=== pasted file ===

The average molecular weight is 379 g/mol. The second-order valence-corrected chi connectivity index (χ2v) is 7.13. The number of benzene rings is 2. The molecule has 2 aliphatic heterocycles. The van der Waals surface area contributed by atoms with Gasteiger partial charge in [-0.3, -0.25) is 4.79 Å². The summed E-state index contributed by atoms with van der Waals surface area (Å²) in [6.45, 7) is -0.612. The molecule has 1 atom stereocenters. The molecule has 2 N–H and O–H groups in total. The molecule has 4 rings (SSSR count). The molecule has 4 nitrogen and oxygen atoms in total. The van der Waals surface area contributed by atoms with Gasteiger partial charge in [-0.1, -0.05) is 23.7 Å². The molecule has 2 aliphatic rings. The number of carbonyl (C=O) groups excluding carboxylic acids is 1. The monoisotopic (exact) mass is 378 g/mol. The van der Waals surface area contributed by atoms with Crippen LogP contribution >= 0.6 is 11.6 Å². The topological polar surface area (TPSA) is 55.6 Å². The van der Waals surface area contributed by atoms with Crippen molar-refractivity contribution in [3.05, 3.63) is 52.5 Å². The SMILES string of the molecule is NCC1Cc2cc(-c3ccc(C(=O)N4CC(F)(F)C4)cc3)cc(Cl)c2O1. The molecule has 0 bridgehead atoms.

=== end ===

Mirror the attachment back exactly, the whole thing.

The average molecular weight is 379 g/mol. The second-order valence-corrected chi connectivity index (χ2v) is 7.13. The number of benzene rings is 2. The molecule has 2 aliphatic heterocycles. The van der Waals surface area contributed by atoms with Gasteiger partial charge in [-0.3, -0.25) is 4.79 Å². The summed E-state index contributed by atoms with van der Waals surface area (Å²) in [6.45, 7) is -0.612. The molecule has 1 atom stereocenters. The molecule has 2 N–H and O–H groups in total. The molecule has 4 rings (SSSR count). The molecule has 4 nitrogen and oxygen atoms in total. The van der Waals surface area contributed by atoms with Gasteiger partial charge in [-0.1, -0.05) is 23.7 Å². The molecule has 2 aliphatic rings. The number of carbonyl (C=O) groups excluding carboxylic acids is 1. The monoisotopic (exact) mass is 378 g/mol. The van der Waals surface area contributed by atoms with Crippen LogP contribution >= 0.6 is 11.6 Å². The topological polar surface area (TPSA) is 55.6 Å². The van der Waals surface area contributed by atoms with Crippen molar-refractivity contribution in [3.05, 3.63) is 52.5 Å². The SMILES string of the molecule is NCC1Cc2cc(-c3ccc(C(=O)N4CC(F)(F)C4)cc3)cc(Cl)c2O1. The molecule has 0 bridgehead atoms.